The Rise and Fall of the Chinese Propaganda Poster

By Stefan R. Landsberger. Excerpt from the book 'Chinese Propaganda Posters'

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What defined them as propaganda art were the politically inspired slogans. These original works of art were reproduced in journals and magazines, and then reprinted as large- or smaller-format posters, and sometimes even turned into postage stamps. The large posters could be seen on the streets, in railway stations and other public spaces, while the smaller ones were distributed via the network of the Xinhua (New China) bookshops for mass consumption. Given the frequent changes in what was deemed correct, these political posters came to be more carefully studied than newspapers for spotting the subtle changes in tone, ideology, and slogans.

Propaganda art was one of the major means to provide examples of correct behavior.

The content of the posters was largely taken up with the topics of politics and economic reconstruction that dominated China after 1949. Hyper-realistic, ageless, larger-than-life peasants, soldiers, workers, and youngsters in dynamic poses peopled the images. They pledged allegiance to the Communist cause, or obedience to Chairman Mao Zedong, or were engaged in the glorious task of rebuilding the nation. As a result, most of the posters served strictly utilitarian, abstract goals: they glorified work and personal sacrifice for the greater well-being of the masses. At the same time, they paid scant attention to the personal and private dimension of people's lives, to rest and recreation.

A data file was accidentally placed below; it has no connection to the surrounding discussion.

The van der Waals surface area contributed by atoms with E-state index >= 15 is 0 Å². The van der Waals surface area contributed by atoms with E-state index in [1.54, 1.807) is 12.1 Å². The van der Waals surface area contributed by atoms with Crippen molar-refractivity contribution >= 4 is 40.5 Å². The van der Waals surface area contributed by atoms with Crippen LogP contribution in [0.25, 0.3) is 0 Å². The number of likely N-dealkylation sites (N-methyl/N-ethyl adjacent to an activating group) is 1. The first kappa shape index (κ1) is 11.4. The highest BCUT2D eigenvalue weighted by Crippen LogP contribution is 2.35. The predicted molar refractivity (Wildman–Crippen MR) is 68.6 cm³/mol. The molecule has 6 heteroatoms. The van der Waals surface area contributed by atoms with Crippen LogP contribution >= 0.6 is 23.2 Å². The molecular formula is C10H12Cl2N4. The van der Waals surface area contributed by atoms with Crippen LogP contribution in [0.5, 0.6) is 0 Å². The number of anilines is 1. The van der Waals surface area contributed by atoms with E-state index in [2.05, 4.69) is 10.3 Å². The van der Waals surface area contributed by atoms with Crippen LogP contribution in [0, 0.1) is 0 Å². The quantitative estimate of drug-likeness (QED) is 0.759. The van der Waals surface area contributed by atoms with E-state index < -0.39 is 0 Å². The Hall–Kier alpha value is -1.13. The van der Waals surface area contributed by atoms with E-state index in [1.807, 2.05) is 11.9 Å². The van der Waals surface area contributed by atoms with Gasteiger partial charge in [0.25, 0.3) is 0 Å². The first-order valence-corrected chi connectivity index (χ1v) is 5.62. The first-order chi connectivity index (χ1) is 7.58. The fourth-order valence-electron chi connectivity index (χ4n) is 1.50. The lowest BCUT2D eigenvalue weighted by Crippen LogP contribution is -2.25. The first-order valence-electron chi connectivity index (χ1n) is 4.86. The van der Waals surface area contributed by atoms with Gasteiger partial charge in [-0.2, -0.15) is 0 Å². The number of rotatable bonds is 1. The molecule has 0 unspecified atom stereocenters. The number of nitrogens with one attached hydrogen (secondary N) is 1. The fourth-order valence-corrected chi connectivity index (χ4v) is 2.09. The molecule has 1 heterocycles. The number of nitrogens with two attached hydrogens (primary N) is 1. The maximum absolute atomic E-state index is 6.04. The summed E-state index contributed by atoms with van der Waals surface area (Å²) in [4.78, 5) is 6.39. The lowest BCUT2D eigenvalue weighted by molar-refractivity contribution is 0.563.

The strong and healthy bodies of the people shown in the posters functioned as metaphors for the strong and healthy productive classes the State wanted to propagate. In the process, the gender distinctions of the subjects were by and large erased over time. The physical differences between males and females practically disappeared - something that was also attempted in real life. Men and women alike had stereotypical, "masculinized" bodies, which almost made them look like Superpersons. Their clothes were baggy and sexless, the only colors available being cadre gray, army green, or worker/peasant blue. And their faces, including short-cropped hairdos and chopped-off pigtails, were done according to a limited repertoire of acceptable standard forms.

The years of the great mass movements such as the Great Leap Forward (1958-1960) and the subsequent Cultural Revolution (1966-1976), when millions of people were mobilized into action, saw the climax in poster production. The propaganda poster reached the peak of artistic expression, both in form and content. In particular during the Cultural Revolution, politics increasingly took precedence over any other subject in propaganda posters. Chairman Mao Zedong, as the Great Teacher, the Great Leader, the Great Helmsman, and the Supreme Commander, seemed to have become the only permissible subject of the era.

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Soar, youth of the New China! On the rocket: China’s Youth No.1
Steeling ourselves in the strong gale and storm. On armband: Red Guard